Sky News feeding climate sceptics

Sky News Australia has become a key global hub for climate misinformation, according to a new report.

What we know:

  • Analysis by UK think tank the Institute for Strategic Dialogue found the channel was a key “content hub” for “influencers, sceptics and outlets” that make up a global network of climate science deniers (ISD); 
  • The Rupert Murdoch-owned Sky News Australia channel ranked highly for traction, spreading climate misinformation to a global audience through social media networks (The Guardian); 
  • Sky News Australia and News Corp’s stable of newspaper columnists had formed a “system of content production and distribution” that promoted “scepticism of climate science and fear or confusion around mitigation efforts”;
  • The analysis showed that before 2017, Sky News posted an average 25 tweets a month on climate-related issues, but now publish an average of more than 100 posts a month;
  • Canadian climate science denier Patrick Moore collected 16,000 retweets for sharing a Sky News segment where former host Alan Jones described climate activists as “selfish, badly educated virtue-signalling little turds”;
  • A Sky News Australia spokesperson rejected the findings of the report, noting the channel aired a documentary promoting nuclear energy as part of the transition to net zero emissions;
  • The report identified the five most popular sources for content shared among climate “delayers” were the Daily Mail, The Guardian, The Daily Telegraph and the blog Wattsupwiththat;
  • News Corp last year flagged it would reverse its opposition against climate action, but has largely failed to follow through (The Conversation). 
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Trump ignored advisers to claim election

Former US president Donald Trump ignored multiple explanations from his own advisers that his claims of election fraud were unfounded, a committee investigating the January 6 riot at the US Capitol has heard.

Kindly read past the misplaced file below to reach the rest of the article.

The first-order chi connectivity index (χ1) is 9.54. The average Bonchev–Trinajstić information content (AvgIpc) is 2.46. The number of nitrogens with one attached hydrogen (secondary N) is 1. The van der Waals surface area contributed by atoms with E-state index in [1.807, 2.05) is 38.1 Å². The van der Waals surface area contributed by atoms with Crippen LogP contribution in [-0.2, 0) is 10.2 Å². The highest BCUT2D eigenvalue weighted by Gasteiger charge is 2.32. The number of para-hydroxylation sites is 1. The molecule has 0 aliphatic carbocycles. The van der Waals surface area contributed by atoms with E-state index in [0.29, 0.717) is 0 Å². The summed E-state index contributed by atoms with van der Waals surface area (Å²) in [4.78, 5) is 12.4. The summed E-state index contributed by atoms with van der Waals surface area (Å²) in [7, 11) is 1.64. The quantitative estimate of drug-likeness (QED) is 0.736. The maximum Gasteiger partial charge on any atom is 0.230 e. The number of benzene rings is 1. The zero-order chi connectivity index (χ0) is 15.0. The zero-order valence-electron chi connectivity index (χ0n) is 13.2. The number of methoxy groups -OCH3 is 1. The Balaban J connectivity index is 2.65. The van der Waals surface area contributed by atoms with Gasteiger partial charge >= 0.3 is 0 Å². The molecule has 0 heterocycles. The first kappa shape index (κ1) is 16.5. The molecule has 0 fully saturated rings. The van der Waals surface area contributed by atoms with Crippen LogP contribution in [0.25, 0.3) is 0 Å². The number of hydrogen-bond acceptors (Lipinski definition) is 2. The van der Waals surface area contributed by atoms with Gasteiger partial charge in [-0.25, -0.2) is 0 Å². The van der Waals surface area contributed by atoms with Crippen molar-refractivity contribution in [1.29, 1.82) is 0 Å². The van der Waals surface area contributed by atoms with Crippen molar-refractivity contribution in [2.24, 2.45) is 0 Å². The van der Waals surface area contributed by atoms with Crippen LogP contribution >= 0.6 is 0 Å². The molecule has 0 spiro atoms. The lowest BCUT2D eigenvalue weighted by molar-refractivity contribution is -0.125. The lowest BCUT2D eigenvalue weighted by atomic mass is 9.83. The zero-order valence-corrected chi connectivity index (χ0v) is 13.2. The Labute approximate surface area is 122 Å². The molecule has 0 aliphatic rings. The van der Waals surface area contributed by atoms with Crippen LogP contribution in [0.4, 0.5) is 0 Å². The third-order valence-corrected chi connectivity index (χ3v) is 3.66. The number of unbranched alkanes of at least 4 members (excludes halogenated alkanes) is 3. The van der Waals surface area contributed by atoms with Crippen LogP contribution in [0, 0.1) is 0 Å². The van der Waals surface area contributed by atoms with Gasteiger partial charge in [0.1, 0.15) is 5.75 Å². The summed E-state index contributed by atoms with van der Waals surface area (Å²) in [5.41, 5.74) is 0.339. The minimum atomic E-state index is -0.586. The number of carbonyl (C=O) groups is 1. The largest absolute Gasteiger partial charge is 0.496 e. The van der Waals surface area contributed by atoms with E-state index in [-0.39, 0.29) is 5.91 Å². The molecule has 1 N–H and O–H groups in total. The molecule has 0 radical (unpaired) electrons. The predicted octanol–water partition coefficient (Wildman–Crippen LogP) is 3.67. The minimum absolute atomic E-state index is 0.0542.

What we know:

  • In recorded interviews, key advisers including attorney-general Bill Barr said Trump responded with derision to the evidence they provided that his claims of a rigged election were false (Politico); 
  • Instead Trump took the advice of an “apparently inebriated” Rudy Giuliani to declare victory on the night of the US presidential election in 2020 (Rolling Stone); 
  • Bill Stepien, Trump’s former campaign manager, told the committee that he and others on “Team Normal” tried to steer Trump away from dubious fraud claims peddled by Giuliani (Reuters); 
  • Former Justice Department official Richard Donoghue recalls breaking down one claim after another — from a truckload of ballots in Pennsylvania to a missing suitcase of ballots in Georgia — and telling Trump “much of the info you’re getting is false”;
  • The committee is looking at how Trump’s false claims of widespread fraud fuelled the mob that stormed the Capitol on January 6, 2021;
  • Committee members intend to show in coming hearings that messages from Trump and his allies may have helped to radicalise rioters.
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NSW pledges $5bn for childcare

The NSW government will intervene in childcare for the first time, unveiling a $5bn plan to drive down costs and increase the number of places.

The commitment, which will be spent over 10 years, has NSW stepping into an industry usually handled by the federal government (SMH).